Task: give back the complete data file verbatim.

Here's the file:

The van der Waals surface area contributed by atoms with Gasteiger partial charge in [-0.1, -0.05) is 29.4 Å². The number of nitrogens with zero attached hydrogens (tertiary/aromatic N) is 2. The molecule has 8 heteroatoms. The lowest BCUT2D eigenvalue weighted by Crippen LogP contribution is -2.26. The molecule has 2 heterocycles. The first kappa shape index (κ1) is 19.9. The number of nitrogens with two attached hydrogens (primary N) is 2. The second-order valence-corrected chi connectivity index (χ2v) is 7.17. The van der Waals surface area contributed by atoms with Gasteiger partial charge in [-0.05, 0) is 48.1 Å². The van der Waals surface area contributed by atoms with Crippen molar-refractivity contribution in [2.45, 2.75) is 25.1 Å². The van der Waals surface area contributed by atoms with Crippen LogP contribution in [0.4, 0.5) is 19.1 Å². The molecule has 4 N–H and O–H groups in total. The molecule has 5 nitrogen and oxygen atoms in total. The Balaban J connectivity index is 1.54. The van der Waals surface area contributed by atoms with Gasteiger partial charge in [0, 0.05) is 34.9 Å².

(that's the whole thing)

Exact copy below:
The van der Waals surface area contributed by atoms with Gasteiger partial charge in [-0.1, -0.05) is 29.4 Å². The number of nitrogens with zero attached hydrogens (tertiary/aromatic N) is 2. The molecule has 8 heteroatoms. The lowest BCUT2D eigenvalue weighted by Crippen LogP contribution is -2.26. The molecule has 2 heterocycles. The first kappa shape index (κ1) is 19.9. The number of nitrogens with two attached hydrogens (primary N) is 2. The second-order valence-corrected chi connectivity index (χ2v) is 7.17. The van der Waals surface area contributed by atoms with Gasteiger partial charge in [-0.05, 0) is 48.1 Å². The van der Waals surface area contributed by atoms with Crippen molar-refractivity contribution in [2.45, 2.75) is 25.1 Å². The van der Waals surface area contributed by atoms with Crippen LogP contribution in [0.4, 0.5) is 19.1 Å². The molecule has 4 N–H and O–H groups in total. The molecule has 5 nitrogen and oxygen atoms in total. The Balaban J connectivity index is 1.54. The van der Waals surface area contributed by atoms with Gasteiger partial charge in [0, 0.05) is 34.9 Å².